On a regular basis, I reference the hosts file in Linux and assume everyone knows what it is. But every so often I receive a question that reminds me some are new to Linux and need help with the basics.
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The hosts file is a great place to start, as it is not only very useful, it can help new-to-Linux users get up to speed on a few important concepts. With that in mind, I’m going to introduce you to the hosts file and walk you through every step of editing it.
Are you ready for this? Let’s do it.
What you’ll need
To work with the hosts file, you’ll need a running instance of Linux (it doesn’t matter which distribution) and a user with sudo privileges.
What is the hosts file in Linux?
Simply put, the hosts file is a way to map hostnames to IP addresses. This is very important with certain setups and to make networking on Linux a bit easier. In a sense, the hosts file acts as a local DNS server.
Let’s say you’ve deployed the InvoicePlane invoice management system on a Linux machine within your local LAN. The IP address of the machine hosting InvoicePlane is 192.168.1.11, and to get to the service, users have to type 192.168.1.11/invoiceplane. Now, what if you could map that IP address to a more standard address (say www.invoiceplane.net), so your users don’t have to type out the IP address (which most people have a harder time remembering)?
Or, say you’re deploying a Kubernetes cluster. Part of the process of deploying such a cluster is mapping the controller and nodes in the hosts file.
Let’s dig into the hosts file to see how it works.
How to open the hosts file for editing in Linux
The first thing to do is open the hosts file for editing. We’re going to do this from the command line, so either log into your Linux server or open a terminal window on your Linux desktop. We’ll use the nano editor (as that is the simplest tool for this purpose). Because the hosts file lives in the /etc/ directory it’s protected, so we must elevate our user’s privilege with the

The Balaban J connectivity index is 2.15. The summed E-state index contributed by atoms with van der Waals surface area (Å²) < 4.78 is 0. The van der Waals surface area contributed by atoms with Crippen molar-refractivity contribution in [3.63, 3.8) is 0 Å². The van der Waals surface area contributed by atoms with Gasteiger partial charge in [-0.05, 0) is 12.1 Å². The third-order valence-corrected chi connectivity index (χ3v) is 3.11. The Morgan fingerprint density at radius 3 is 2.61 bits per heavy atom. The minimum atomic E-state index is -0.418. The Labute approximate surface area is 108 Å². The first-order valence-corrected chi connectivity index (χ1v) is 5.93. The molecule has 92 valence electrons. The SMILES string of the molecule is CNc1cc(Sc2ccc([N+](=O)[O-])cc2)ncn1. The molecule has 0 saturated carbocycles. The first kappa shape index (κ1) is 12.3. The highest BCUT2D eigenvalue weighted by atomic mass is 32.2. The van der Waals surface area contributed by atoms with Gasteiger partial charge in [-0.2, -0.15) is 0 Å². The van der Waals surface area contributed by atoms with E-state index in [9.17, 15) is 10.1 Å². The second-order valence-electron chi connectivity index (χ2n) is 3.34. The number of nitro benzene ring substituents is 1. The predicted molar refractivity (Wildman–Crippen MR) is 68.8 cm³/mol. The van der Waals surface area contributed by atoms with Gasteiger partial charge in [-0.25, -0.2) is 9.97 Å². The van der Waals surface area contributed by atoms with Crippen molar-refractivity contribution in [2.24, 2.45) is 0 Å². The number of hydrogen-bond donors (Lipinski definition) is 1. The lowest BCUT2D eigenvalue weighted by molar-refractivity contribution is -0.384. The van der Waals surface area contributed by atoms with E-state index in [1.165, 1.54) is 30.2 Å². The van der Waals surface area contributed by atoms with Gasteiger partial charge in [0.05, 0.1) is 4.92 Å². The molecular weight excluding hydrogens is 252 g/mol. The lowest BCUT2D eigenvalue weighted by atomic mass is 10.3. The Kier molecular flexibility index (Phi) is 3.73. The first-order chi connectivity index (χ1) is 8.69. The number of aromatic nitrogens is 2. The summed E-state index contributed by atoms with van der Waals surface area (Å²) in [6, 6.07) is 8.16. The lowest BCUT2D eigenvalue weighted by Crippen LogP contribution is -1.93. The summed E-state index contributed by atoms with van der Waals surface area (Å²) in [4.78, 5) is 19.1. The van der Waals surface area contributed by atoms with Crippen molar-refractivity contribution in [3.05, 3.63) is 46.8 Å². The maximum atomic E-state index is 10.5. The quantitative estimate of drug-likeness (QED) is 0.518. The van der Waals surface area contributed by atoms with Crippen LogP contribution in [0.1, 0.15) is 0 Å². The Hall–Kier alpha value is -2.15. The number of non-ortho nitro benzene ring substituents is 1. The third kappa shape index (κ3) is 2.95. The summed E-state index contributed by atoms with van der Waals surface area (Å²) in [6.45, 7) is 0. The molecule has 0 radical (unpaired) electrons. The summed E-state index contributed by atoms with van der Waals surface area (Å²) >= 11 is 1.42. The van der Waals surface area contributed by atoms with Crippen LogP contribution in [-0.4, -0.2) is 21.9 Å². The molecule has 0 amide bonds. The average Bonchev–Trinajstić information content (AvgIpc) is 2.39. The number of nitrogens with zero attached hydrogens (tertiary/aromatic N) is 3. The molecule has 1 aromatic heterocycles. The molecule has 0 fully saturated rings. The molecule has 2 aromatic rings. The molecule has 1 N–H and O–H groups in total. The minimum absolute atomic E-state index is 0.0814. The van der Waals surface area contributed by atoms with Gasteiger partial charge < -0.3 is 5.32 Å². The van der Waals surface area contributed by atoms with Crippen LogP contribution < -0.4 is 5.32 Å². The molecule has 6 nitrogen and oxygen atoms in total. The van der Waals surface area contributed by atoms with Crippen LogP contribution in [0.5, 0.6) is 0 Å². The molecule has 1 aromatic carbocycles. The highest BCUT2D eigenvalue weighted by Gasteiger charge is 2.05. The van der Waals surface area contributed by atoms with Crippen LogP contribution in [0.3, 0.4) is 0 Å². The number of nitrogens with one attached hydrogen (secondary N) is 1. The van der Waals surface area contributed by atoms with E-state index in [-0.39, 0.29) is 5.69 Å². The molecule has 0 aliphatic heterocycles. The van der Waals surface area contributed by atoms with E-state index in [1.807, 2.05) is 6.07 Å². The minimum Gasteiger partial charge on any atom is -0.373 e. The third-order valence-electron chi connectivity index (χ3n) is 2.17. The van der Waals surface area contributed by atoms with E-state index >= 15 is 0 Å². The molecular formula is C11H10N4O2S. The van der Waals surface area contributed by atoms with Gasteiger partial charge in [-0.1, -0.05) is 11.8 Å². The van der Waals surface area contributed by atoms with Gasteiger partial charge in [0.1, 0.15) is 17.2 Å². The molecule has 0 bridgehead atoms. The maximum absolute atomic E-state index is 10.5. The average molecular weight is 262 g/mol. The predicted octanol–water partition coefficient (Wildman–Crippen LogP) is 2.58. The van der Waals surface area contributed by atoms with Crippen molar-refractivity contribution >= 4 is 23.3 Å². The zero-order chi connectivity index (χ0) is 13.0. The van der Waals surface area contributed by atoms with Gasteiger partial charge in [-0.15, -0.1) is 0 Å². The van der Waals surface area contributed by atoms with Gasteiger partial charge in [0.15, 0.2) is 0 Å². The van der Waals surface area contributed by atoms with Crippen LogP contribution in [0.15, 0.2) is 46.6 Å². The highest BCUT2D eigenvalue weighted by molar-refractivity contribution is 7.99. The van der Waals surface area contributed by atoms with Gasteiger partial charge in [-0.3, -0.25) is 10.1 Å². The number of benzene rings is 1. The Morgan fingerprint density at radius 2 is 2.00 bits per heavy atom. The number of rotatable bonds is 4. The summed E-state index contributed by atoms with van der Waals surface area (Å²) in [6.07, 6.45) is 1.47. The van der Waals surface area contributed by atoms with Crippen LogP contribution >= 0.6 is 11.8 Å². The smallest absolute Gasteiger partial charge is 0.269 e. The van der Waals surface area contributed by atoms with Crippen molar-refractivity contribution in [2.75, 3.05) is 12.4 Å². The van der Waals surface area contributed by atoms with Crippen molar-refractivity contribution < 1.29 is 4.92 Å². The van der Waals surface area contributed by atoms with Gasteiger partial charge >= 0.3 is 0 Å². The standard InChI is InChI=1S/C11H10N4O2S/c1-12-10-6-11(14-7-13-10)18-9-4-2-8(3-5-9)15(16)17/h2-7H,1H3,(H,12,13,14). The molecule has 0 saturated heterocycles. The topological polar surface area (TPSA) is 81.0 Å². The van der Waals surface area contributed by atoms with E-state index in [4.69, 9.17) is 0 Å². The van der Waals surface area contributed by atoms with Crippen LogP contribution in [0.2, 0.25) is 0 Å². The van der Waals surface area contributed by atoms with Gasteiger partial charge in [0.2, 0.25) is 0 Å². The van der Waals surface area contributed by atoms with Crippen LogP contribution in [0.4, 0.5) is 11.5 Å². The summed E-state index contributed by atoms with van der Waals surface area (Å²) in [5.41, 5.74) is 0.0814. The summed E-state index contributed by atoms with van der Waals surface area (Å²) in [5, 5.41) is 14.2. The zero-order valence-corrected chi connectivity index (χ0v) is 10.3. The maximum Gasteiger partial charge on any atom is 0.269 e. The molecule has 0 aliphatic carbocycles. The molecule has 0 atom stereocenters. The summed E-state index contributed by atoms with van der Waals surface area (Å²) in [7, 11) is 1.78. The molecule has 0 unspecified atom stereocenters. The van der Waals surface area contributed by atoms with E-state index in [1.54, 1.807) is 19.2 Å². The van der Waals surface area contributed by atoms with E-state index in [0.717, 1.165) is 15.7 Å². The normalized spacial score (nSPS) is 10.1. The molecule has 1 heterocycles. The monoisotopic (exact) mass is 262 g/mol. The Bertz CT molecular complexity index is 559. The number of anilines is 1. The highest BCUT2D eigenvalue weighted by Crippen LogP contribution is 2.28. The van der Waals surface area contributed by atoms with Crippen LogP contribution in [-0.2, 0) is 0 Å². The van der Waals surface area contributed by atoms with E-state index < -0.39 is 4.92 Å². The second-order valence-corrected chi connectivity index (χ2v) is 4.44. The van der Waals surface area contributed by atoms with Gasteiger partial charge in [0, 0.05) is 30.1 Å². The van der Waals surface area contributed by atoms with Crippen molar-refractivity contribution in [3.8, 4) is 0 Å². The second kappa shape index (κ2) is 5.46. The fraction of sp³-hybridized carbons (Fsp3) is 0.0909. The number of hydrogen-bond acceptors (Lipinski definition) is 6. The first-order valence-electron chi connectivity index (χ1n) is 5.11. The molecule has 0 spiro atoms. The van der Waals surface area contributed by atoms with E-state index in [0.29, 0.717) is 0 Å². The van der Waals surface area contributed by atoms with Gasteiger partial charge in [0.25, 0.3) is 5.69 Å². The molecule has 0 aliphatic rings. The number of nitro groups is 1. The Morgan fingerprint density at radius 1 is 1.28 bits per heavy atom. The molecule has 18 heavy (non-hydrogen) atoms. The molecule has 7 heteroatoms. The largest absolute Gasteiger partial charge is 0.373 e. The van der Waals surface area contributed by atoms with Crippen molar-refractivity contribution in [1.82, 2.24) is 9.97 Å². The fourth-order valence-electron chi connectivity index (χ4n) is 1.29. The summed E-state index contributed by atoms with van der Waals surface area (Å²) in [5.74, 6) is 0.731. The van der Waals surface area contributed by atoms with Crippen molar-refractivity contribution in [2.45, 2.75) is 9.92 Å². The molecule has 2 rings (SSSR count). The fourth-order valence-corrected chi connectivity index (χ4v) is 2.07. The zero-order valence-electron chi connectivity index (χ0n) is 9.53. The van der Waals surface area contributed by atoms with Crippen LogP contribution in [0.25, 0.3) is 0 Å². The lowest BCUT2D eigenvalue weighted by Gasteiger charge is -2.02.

sudo command. To open the file for editing issue the command:
sudo nano /etc/hosts
You will be prompted for your user password. Upon successfully typing your user password, you’ll see the hosts file opened and ready for editing (Figure A).
The first entries in the hosts file are always dedicated to the localhost, which is the local machine. In my example, localhost is represented in two different ways:
127.0.0.1 is referred to as either the localhost or loopback address and is used on every computer (Linux, macOS and Windows). The first line (127.0.0.1 localhost) maps the loopback address to the name localhost. Because of this, you could ping the local machine with either
ping 127.0.0.1 or
ping localhost. Since we’ve mapped the address in hosts, both of those commands would ping the local machine. And since we’ve mapped the IPv6 address ::1 to localhost, the same thing holds true.
Now, let’s create a new entry. We’ll use one of the examples mentioned above. What we’ll do is map the IP address 192.168.1.11 to the hostname invoiceplane and the FQDN www.invoiceplane.net. It should be noted that I do not own the domain invoiceplane.net, nor does it resolve to anything. You could use invoiceplane.lan, but that causes problems with web browsers.
At the bottom of the hosts file, add the following line (modifying to an IP address/server you have on your LAN):
The finished file will look like that in Figure B.
To save and close the file, hit the Ctrl+X keyboard combination and answer y to save.
Let’s test out our changes. From the terminal, ping the server with the following (modifying to an IP address/server you have on your LAN):
The results should be the same and your local machine should be able to reach the remote machine on your lan, regardless of which address you use.
You can also open your web browser and, instead of typing the IP address, type the mapped address www.invoiceplane.net (modifying according to what you’ve added to the hosts file). In my case, I could enter www.invoiceplane.net/invoiceplane (because my instance of InvoicePlane is being served up from the invoiceplane directory in the Apache document root) in my browser address bar and reach my instance of InvoicePlane. One thing to note is that once you hit Enter on your keyboard, you’ll probably see the address automatically change from www.invoiceplane.net/invoiceplane to 192.168.1.11/invoiceplane. That’s expected behavior. The only point of the hosts file is to map host/domain names to IP addresses. Once the address resolves, it’ll change in the address bar.
You can add as many address mappings as needed in the Linux hosts file. As long as you stick to the formula, everything should work just fine.
And that’s how you work with the Linux hosts file. Happy mapping!
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